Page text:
Cybersecurity research boost for medical devices

The National Science Foundation in the US has awarded TCU (Texas Christian University) approximately $250,000 in funding to help it come up with effective measures that will protect medical devices from cyberattacks.

Ensuring that networked equipment remains secure is an increasingly pressing issue, as while the use of technology in healthcare is an obvious benefit, full consideration of the security implications of new tech has been slow.

It is this fact that Michael Bachmann, associate professor of criminal justice at TCU, is seeking to address with his study – cybercriminals are extremely likely to increase their activity in this area meaning the threat is very real.

“Not only can you access all these devices and wreak havoc within a hospital when you’re there, but you don’t even need to be there.”

Speaking to WFAA-8, the expert said that he is of the opinion that the vulnerabilities associated with networked medical devices, including radiation machines and pacemakers, need to be urgently addressed.

He described the cybersecurity situation in this area as “dire”, adding: “Not only can you access all these devices and wreak havoc within a hospital when you’re there, but you don’t even need to be there.”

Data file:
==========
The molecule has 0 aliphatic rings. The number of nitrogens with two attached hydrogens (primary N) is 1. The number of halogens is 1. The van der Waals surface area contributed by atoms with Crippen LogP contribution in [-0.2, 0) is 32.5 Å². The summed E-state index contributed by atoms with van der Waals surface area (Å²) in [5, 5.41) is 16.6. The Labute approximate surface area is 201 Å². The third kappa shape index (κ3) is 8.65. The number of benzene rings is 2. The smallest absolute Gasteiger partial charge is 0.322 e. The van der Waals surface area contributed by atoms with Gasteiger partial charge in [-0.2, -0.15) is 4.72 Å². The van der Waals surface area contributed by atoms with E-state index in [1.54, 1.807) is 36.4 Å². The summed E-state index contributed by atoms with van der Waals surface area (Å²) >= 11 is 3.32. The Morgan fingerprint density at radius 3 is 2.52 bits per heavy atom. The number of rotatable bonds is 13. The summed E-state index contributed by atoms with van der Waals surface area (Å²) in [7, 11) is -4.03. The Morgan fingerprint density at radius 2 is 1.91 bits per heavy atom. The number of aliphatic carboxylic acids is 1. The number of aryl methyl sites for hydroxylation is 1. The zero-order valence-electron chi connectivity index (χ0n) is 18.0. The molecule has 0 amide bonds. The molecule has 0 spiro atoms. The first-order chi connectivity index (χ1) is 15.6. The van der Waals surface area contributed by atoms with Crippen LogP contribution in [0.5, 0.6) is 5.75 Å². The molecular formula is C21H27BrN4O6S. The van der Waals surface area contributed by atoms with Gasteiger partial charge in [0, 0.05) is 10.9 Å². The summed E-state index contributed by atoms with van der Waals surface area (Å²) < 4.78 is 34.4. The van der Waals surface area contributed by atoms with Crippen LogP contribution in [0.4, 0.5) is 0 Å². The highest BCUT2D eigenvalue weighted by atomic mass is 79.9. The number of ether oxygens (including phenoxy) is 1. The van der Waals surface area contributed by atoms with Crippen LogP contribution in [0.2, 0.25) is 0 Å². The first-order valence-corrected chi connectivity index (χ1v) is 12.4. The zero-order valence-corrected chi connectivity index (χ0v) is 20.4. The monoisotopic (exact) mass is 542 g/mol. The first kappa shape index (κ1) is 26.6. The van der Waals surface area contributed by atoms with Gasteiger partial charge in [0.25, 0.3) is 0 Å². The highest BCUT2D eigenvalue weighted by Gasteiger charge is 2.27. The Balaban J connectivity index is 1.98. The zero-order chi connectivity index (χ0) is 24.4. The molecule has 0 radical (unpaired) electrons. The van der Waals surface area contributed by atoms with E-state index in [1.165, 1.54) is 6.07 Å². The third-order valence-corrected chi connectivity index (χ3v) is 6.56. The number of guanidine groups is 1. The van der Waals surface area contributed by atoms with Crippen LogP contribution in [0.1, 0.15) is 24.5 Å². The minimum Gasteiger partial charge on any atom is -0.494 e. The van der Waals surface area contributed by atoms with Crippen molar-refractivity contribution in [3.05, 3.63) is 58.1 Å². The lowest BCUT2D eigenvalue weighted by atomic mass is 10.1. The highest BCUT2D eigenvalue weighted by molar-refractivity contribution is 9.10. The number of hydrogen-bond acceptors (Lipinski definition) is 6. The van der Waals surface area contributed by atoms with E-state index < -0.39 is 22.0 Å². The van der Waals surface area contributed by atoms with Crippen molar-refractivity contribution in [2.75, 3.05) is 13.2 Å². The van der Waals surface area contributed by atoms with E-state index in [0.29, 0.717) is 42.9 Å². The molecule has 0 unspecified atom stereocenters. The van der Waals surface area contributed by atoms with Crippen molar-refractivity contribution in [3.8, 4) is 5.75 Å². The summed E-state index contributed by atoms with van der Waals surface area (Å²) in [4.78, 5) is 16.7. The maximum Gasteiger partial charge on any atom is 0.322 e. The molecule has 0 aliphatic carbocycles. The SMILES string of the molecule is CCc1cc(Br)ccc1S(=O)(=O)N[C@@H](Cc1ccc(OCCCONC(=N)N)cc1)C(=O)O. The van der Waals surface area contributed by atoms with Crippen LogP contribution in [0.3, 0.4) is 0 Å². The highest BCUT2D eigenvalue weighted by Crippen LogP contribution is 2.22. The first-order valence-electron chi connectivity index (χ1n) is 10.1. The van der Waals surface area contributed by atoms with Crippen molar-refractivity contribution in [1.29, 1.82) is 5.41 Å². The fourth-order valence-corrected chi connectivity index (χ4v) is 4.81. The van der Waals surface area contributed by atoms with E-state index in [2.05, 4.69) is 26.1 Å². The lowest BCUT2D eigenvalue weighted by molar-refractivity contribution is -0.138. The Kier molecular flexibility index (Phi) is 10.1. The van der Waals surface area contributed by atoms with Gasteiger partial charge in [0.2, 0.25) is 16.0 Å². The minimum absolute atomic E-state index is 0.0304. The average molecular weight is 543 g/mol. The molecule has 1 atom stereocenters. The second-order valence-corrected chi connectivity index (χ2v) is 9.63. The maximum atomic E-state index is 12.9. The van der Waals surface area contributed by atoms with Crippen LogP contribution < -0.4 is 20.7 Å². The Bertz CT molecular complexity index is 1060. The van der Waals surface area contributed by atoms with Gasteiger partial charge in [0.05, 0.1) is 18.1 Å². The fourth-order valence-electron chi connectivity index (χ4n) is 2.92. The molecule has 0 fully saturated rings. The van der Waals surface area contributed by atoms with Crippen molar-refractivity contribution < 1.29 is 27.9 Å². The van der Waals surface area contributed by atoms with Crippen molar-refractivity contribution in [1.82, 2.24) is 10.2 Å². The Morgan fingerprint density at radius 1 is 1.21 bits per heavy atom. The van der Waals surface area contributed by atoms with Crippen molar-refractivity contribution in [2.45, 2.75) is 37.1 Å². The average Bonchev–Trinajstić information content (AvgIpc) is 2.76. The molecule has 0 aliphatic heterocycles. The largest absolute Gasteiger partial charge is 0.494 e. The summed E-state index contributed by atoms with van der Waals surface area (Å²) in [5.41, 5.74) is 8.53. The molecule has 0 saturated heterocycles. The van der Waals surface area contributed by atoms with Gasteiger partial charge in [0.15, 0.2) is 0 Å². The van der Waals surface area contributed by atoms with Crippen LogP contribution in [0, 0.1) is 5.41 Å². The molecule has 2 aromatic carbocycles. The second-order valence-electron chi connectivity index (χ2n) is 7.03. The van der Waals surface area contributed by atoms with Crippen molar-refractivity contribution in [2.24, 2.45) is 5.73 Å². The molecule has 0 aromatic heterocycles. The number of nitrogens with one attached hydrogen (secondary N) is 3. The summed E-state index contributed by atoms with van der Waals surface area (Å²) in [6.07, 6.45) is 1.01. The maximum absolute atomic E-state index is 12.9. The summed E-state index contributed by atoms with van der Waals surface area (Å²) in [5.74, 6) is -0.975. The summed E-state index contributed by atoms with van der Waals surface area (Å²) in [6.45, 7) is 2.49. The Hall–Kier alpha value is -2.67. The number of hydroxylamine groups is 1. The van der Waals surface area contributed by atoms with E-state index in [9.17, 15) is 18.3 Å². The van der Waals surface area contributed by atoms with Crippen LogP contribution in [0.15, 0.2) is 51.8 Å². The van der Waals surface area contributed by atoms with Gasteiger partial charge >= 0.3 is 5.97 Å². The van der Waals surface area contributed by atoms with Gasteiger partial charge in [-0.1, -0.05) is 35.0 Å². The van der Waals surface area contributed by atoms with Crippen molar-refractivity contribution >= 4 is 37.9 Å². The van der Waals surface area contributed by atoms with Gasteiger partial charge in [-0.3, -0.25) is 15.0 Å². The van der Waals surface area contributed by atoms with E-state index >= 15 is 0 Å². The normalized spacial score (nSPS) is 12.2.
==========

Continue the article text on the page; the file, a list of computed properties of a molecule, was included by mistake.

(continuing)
A high-profile example of the concern some people have regarding the exploitation of connected devices came in 2013, when former US vice president Dick Cheney revealed that he had deactivated the wireless feature in his implanted heart defibrillator.

“Implantable cardioverter defibrillators can be vulnerable to a range of electronic signals,” Adrian Culley, an information security professional, was quoted by the BBC as saying at the time.

“Research has been undertaken which shows it is entirely feasible to potentially exploit someone’s ICD, given close proximity to the individual.”

Data protection is another concern

cybersecurity

Other concerns that security professionals have with healthcare is focused on data protection.

This was discussed in detail on We Live Security recently, with ESET security researcher Lysa Myers noting earlier this year that recent breaches at Premera and Anthem have highlighted obvious flaws within organizations operating in the healthcare industry.

“Medical records are likely to remain a tempting target as long as there is a sufficient return on criminals’ investment of time and effort,” she said.

“It is important for healthcare practitioners and businesses to take extra care of their patients’ data, as well as their health.”

Author , We Live Security

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